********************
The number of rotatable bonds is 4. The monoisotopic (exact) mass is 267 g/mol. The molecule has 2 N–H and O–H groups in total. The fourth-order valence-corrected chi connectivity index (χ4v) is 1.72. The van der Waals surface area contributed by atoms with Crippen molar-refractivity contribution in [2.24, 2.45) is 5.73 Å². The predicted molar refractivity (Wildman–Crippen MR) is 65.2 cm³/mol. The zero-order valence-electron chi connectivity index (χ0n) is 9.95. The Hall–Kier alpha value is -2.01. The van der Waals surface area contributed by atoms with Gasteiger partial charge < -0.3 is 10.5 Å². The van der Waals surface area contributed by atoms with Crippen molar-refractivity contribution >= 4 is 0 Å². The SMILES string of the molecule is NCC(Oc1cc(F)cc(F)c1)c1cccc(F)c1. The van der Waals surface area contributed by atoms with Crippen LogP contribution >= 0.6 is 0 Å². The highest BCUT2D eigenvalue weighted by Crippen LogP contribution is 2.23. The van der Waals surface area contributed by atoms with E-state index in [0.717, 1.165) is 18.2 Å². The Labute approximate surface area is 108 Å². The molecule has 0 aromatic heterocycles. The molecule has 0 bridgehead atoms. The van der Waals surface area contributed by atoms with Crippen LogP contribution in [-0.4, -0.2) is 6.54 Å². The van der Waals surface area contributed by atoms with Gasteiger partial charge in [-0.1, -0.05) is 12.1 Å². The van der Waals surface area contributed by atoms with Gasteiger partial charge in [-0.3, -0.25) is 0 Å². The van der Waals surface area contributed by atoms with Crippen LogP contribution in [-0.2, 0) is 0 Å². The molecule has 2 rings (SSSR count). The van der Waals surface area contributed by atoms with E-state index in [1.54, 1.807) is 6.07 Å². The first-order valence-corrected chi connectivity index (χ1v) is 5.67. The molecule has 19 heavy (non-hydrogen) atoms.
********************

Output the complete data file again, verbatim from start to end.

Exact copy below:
The number of rotatable bonds is 4. The monoisotopic (exact) mass is 267 g/mol. The molecule has 2 N–H and O–H groups in total. The fourth-order valence-corrected chi connectivity index (χ4v) is 1.72. The van der Waals surface area contributed by atoms with Crippen molar-refractivity contribution in [2.24, 2.45) is 5.73 Å². The predicted molar refractivity (Wildman–Crippen MR) is 65.2 cm³/mol. The zero-order valence-electron chi connectivity index (χ0n) is 9.95. The Hall–Kier alpha value is -2.01. The van der Waals surface area contributed by atoms with Gasteiger partial charge < -0.3 is 10.5 Å². The van der Waals surface area contributed by atoms with Crippen molar-refractivity contribution >= 4 is 0 Å². The SMILES string of the molecule is NCC(Oc1cc(F)cc(F)c1)c1cccc(F)c1. The van der Waals surface area contributed by atoms with Crippen LogP contribution >= 0.6 is 0 Å². The highest BCUT2D eigenvalue weighted by Crippen LogP contribution is 2.23. The van der Waals surface area contributed by atoms with E-state index in [0.717, 1.165) is 18.2 Å². The Labute approximate surface area is 108 Å². The molecule has 0 aromatic heterocycles. The molecule has 0 bridgehead atoms. The van der Waals surface area contributed by atoms with Crippen LogP contribution in [-0.4, -0.2) is 6.54 Å². The van der Waals surface area contributed by atoms with Gasteiger partial charge in [-0.1, -0.05) is 12.1 Å². The van der Waals surface area contributed by atoms with Gasteiger partial charge in [-0.3, -0.25) is 0 Å². The van der Waals surface area contributed by atoms with Crippen LogP contribution in [-0.2, 0) is 0 Å². The molecule has 2 rings (SSSR count). The van der Waals surface area contributed by atoms with E-state index in [1.54, 1.807) is 6.07 Å². The first-order valence-corrected chi connectivity index (χ1v) is 5.67. The molecule has 19 heavy (non-hydrogen) atoms.